A person’s GENES are always presented in pairs, one gene in turn coming from the mother’s pair and the other of the father. Sometimes it happens that these inherited genes are abnormal (pathogenic variant), and it may even happen that both genes are. Normally these abnormal genes cannot perform their coding function.
In dominant genetic diseases it is only necessary to inherit an abnormal gene, either from the mother or the father, to suffer from the disease and this is because the function of the abnormal gene cannot be supplied by the other gene of the pair. In recessive genetic diseases, the two inherited genes must be abnormal to cause the disease since the function of an abnormal gene is replaced by the other non-abnormal.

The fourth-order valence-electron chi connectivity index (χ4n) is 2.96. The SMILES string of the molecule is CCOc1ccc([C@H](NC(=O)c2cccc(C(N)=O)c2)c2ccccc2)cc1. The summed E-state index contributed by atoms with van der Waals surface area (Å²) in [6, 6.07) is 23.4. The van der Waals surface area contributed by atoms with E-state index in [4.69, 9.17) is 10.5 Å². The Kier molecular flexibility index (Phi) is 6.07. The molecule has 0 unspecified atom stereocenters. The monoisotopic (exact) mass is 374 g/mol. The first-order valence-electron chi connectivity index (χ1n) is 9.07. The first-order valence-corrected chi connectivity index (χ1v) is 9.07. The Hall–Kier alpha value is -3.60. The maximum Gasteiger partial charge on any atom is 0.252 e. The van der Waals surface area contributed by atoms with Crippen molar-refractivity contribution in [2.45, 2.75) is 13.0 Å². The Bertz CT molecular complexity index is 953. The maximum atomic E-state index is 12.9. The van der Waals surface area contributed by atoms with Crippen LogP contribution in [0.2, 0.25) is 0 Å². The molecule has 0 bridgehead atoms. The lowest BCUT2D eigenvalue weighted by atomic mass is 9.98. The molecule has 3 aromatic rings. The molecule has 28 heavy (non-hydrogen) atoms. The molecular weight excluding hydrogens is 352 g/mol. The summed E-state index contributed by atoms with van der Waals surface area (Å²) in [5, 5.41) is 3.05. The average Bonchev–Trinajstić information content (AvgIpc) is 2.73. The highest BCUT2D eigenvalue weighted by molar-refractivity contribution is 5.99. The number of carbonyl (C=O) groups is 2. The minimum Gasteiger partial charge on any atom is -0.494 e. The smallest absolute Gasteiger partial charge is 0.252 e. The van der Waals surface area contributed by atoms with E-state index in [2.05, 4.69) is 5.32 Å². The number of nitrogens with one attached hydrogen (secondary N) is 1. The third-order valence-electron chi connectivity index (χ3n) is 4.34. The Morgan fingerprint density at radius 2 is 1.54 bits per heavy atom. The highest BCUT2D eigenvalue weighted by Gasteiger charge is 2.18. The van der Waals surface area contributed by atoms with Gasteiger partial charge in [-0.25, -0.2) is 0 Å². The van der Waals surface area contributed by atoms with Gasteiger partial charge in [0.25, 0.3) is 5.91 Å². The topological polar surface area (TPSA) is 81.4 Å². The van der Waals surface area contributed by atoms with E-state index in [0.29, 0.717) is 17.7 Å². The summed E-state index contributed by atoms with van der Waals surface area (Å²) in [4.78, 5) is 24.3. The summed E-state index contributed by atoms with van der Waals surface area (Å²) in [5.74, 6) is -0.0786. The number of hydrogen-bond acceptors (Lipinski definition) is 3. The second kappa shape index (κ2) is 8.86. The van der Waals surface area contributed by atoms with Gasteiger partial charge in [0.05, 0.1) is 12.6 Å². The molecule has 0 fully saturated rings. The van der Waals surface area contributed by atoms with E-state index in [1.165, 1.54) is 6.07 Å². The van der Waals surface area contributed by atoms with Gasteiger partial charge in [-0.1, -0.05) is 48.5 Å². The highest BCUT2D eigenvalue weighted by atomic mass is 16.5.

People with only one defective gene in the pair are considered carriers and as we have already seen, in the case of genetic diseases recessive do not suffer from the disease. However, this person can transmit the defective gene to the offspring, who will again be a carrier, non-carrier, or diseased depending on whether the other inherited gene is normal or abnormal.